You are not her manager. Maybe at home your word is law, but not here. Your opinion needs to be perfectly balanced. She will probably ask you what you thought of the set or new song or album. Remember, you are there to support, so you think it sounds good. But that doesn't mean you can't tell her when it sucked. Tact comes in handy. Start with what was good and then add your true opinion. If you are attending shows a lot, remember that not everyone there has seen the performance over and over and therefore probably didn't notice the tiny mistake. Take things from the position of the crowd. When things are rough, let her know, that way she can improve them next time around. "Honey, you just can't have eight whiskeys before you go on stage. Puking in the bucket did not make the set cooler."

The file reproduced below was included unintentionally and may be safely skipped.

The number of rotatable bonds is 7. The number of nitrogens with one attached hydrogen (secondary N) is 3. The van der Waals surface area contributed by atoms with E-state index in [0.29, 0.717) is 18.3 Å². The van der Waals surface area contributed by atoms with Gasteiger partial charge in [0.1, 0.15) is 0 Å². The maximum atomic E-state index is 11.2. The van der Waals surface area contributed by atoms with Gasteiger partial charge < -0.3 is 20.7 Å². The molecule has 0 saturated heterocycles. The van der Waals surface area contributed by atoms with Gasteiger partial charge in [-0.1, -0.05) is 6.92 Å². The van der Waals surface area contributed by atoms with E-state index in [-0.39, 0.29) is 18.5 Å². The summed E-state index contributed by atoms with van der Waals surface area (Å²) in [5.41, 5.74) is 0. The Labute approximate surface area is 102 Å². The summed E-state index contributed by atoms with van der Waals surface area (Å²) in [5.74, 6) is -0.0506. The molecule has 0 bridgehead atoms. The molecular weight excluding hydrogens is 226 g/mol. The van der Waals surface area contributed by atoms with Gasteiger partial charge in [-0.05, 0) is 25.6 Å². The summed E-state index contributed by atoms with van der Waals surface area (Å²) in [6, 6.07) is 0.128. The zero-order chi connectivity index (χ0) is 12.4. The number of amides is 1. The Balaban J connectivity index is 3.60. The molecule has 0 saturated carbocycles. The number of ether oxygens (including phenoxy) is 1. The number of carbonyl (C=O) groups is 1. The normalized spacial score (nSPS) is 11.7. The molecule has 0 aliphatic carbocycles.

4: Proper Show Behavior

Do not distract her from the show. She is focused, she is determined, she is trying to perform. So please, do not yell out "That's my girlfriend" or "That's my baby momma" while she is on stage. You may get bored while she is up there. Maybe you have seen her perform over 100 times. No matter what, do not turn into a wasted mess. Save the nights that you need a babysitter for when she is not playing; she is not going to come off the stage and stop you from making an absolute fool of yourself. Plus acting a fool makes her look bad. St. Louis is a small city, people will find out. Do not be this dude.